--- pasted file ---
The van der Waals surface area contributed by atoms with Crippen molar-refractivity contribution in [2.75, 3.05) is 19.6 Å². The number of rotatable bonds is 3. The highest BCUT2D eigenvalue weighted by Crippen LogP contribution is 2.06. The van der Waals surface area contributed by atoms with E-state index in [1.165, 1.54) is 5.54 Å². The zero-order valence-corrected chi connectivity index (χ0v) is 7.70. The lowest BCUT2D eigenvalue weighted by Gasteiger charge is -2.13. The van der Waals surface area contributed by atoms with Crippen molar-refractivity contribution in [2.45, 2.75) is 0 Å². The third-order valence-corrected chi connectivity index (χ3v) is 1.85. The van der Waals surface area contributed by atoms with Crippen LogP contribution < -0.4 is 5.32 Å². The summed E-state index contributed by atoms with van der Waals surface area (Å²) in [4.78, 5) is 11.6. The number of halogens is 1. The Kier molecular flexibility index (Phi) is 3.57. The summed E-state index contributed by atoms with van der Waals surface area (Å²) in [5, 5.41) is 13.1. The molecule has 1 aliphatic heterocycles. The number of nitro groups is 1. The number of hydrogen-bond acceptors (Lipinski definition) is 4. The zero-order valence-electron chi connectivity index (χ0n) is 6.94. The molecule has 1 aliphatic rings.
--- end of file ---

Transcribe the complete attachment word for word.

The van der Waals surface area contributed by atoms with Crippen molar-refractivity contribution in [2.75, 3.05) is 19.6 Å². The number of rotatable bonds is 3. The highest BCUT2D eigenvalue weighted by Crippen LogP contribution is 2.06. The van der Waals surface area contributed by atoms with E-state index in [1.165, 1.54) is 5.54 Å². The zero-order valence-corrected chi connectivity index (χ0v) is 7.70. The lowest BCUT2D eigenvalue weighted by Gasteiger charge is -2.13. The van der Waals surface area contributed by atoms with Crippen molar-refractivity contribution in [2.45, 2.75) is 0 Å². The third-order valence-corrected chi connectivity index (χ3v) is 1.85. The van der Waals surface area contributed by atoms with Crippen LogP contribution < -0.4 is 5.32 Å². The summed E-state index contributed by atoms with van der Waals surface area (Å²) in [4.78, 5) is 11.6. The number of halogens is 1. The Kier molecular flexibility index (Phi) is 3.57. The summed E-state index contributed by atoms with van der Waals surface area (Å²) in [5, 5.41) is 13.1. The molecule has 1 aliphatic heterocycles. The number of nitro groups is 1. The number of hydrogen-bond acceptors (Lipinski definition) is 4. The zero-order valence-electron chi connectivity index (χ0n) is 6.94. The molecule has 1 aliphatic rings.